Fanboys, be still your beating hearts; word on the street is that El Jobso himself is (finally!) working on his own completely genuine and official biography.
Writing in The New York Times today, Brad Stone reports that the book we’ve all been yearning to get our hands on is in the early planning stages;
…Apple’s chief executive is set to collaborate on an authorized biography, to be written by Walter Isaacson, the former managing editor of Time magazine, according to two people briefed on the project.
Walter Isaacson is no slouch when it comes to writing biographies of important people. Previous works include Einstein: His Life and Universe and Benjamin Franklin: An American Life. A title he published last year, American Sketches: Great Leaders, Creative Thinkers, and Heroes of a Hurricane was a series of essays written on the subject of great leadership.
So, hardly surprising then that he’s the scribe charged with documenting the life of Stephen P. Jobs, Genius Entrepreneur and Super Ego. It’s quite something to be able to say you share your biographer with both a Founding Father and the man who unlocked the secrets of the Universe.
The book, which is in the early planning stages, would cover the entire life of Mr. Jobs, from his youth in the area now known as Silicon Valley. [Jobs has] …invited Mr. Isaacson to tour his childhood home, one person with knowledge of the discussion said.
Naturally, both Isaacson and Apple declined to comment.
What To Expect
I wonder, can we expect a really honest account of The Steve’s life? If you’ve ever watched Pirates of Silicon Valley (widely considered an accurate portrayal of young Jobs and Gates) you’ll know very well what a, shall we say, “rambunctious chap” Steve could be as he steered Apple to its first dizzying heights of success. (I’m being polite; perhaps a better phrase is “insanely megalomaniacally hostile, selfish and unkind” — yeah, that might be more accurate.)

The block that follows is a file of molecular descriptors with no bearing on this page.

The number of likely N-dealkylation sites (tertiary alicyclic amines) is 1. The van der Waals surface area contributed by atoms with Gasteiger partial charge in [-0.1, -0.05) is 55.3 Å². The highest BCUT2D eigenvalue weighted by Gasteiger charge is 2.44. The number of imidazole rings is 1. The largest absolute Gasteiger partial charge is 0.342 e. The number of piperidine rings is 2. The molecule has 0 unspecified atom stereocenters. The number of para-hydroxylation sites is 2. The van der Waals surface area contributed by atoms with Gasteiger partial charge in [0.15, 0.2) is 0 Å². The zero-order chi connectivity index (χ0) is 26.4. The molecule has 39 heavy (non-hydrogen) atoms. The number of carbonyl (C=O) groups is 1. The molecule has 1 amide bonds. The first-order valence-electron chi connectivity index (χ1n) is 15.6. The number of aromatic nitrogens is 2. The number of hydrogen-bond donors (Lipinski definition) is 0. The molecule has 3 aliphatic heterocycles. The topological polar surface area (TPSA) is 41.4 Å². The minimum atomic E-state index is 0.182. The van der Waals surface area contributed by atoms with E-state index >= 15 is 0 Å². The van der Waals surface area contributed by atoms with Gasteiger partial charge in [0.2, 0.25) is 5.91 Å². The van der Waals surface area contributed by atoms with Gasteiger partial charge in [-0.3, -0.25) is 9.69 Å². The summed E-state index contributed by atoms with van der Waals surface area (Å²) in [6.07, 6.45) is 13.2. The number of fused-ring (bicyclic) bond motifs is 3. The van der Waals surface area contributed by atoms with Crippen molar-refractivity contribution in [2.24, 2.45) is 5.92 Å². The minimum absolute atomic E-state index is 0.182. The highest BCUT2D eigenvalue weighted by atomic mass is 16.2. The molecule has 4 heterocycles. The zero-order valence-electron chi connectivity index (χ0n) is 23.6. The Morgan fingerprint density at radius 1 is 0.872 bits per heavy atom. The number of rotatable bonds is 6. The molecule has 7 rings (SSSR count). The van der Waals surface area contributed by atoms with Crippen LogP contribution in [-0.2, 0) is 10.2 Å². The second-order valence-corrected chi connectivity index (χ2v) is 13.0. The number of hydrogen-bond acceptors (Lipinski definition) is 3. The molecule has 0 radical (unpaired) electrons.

You see, while Steve Jobs is a genius (there’s no doubt about that) he has earned something of a reputation for being an impatient, quick-to-anger man. Again, I’m choosing polite words.
Will he, for example, admit to moments of sheer good-fortune that have subsequently been incorrectly attributed to some special “vision” on his part? (I’m sure there are a few such examples.) Will he address the mistakes and failures that we assume were pretty significant moments of disappointment in his career? (The Cube, anyone?)
And what about all those drugs in the 70’s? Will he talk about that openly, honestly, frankly?
If he doesn’t, if this book contains none of that gritty, hard-edged truth, it’ll be panned by every critic on the planet. It’ll be like Michael Jackson’s 1988 biography Moonwalk – 283 pages of fluff that added little of value to the man’s legacy. And, while I certainly admire and respect Steve Jobs’ achievements in the industry (not to mention his skills as a public speaker) I’m not such a blind fanboy I fail to see that he is, essentially, a salesman. A very good salesman, to be sure, but I don’t want to read a 300+ page book celebrating what a wonderful salesman Steve Jobs is.
I think we can safely say what won’t be in it; love affairs and reluctant parenthood are just the sort of “private matters” Jobs is unlikely to want in his biography. (They’re just too gritty.)
Don’t forget, Steve Jobs is the master of Stubbornly Refusing to Accept or Admit When Things Are Not Perfect. That celebrated Reality Distortion Field usually placates the unwashed masses during keynote speeches, but likely won’t be conveyed at full-power through the pages of a book.
I can’t help thinking, what does it mean, writing his biography now? The instant easy answer is that it might not mean anything at all …or nothing more than the fact that a publisher (in this case, probably Simon & Schuster, who have published all Isaaconson’s books to date) has offered Jobs the right incentive. I don’t mean to suggest Steve Jobs is short of cash, but rather, his biography (a surefire best-seller and cash cow for any publisher) might be part of an iPad-related digital publishing negotiation. (I don’t know that, nor do I want to start any silly conspiracy theories. Like I said, the timing might not mean anything at all.)
But I’ll leave you with one last thought – what if this book proves to be the final word from Apple’s current CEO? What if this biography is the parting one more thing from Steve Jobs as he prepares for retirement? It was rumored earlier this year that Jobs considered the iPad the most important thing he’d ever done; if that’s true, he probably feels like it’s almost the right time to step down – while he’s still at the very top of his game.
What do you think we can we expect from the official biography? Does it mark the end of an era? Share your thoughts in the comments below.